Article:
This is the principal aroma of the spirit, and after storage and maturing, most of the Fusel Oil constituents are converted to esters.

However, even in basic raw spirit distilled from a sugar wash, the Fusel content can be between 0.4 – 0.7% of the 95% alcohol.

The type of fermentation alone is therefore no indication or guarantee that you will or will not produce large quantities of Fusel Oils.

Can I reduce Fusel Oil Formation during Fermentation?

The addition of ammonium salts to a Fermentation reduces the formation of fusel oil.

This is referred to as Yeast Nutrient Salt (normally Ammonium Phosphate), a common ingredient or component of Yeast Nutrients.

In addition, fermenting at a lower temperature for a longer period of time should also form less Fusel Oils.

Can I remove Fusel Oils from my Distillate?

When spirits is diluted down to 40 – 50% ABV, some of the fusel oil will go out of solution, and take on an oily consistency.

This is amplified if the solution is kept cool, either in the fridge (if it is a sample bottle or something produced by a Home Distiller) or through the use of a Cooling Jacket, Cooling Coils or Refrigeration Panels in a Holding Tank on the Commercial Level.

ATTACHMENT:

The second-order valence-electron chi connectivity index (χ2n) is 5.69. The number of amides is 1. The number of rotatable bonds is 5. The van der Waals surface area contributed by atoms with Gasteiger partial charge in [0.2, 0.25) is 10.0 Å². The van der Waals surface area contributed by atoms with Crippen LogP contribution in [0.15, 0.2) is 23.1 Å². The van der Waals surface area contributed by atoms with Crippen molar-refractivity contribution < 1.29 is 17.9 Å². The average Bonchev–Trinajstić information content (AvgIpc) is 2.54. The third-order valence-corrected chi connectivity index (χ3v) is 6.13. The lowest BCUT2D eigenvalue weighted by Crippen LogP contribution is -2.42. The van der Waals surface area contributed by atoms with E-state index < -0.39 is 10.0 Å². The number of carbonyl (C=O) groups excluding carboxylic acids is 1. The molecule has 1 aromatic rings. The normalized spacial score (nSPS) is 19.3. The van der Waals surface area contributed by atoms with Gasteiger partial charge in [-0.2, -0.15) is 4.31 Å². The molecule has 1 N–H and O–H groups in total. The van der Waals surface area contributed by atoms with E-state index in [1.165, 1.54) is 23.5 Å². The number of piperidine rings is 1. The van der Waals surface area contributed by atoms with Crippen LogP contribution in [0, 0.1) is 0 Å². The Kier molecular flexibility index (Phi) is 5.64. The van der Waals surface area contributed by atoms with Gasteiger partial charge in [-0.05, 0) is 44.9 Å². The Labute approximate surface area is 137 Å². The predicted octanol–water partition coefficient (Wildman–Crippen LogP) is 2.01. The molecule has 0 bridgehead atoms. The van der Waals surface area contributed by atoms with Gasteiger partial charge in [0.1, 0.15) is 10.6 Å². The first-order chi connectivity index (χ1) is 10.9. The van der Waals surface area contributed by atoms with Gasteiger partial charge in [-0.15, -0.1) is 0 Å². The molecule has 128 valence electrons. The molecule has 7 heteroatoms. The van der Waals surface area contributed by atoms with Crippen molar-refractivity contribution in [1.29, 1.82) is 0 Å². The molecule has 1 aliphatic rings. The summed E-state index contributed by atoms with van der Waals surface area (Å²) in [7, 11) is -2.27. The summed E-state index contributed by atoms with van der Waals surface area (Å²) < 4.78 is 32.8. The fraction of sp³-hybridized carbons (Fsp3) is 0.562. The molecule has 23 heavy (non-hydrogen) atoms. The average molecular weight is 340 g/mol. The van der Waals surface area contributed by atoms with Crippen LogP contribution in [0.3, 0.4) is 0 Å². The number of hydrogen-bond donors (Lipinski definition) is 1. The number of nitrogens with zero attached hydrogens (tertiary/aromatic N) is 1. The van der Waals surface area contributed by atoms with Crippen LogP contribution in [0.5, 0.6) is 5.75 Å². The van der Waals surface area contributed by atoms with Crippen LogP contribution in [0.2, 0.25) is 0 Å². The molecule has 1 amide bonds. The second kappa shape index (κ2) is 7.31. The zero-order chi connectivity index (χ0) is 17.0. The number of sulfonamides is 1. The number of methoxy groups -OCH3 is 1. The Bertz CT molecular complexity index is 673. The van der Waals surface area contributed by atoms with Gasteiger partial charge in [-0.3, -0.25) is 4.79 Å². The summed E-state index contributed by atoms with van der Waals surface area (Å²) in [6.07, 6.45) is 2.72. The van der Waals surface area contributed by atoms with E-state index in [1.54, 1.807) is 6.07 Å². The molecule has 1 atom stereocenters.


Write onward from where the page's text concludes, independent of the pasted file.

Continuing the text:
The Fusel Oils that separate out are the insoluble fusel oils, principally Amylalcohols.

The separated fusel oil floats up to the surface due to its lower specific weight, where it can be removed by various methods.

At the Home level this could be as simple as dabbing with an absorbent paper or tissue, or even filtering through coffee filters – commercially you would use a paper plate filter – Chilled Filtration.

As long as the temperature is below 15°C and effective filtering is used, you should be able to can separate approximately 0.3% of the fusel oil (15 ml of 5 liters of spirits) calculated on 95% ABV spirits.

This should be more than one third of the fusel oil present.

If needed, the results can then be further purified using Activated Carbon Filtration.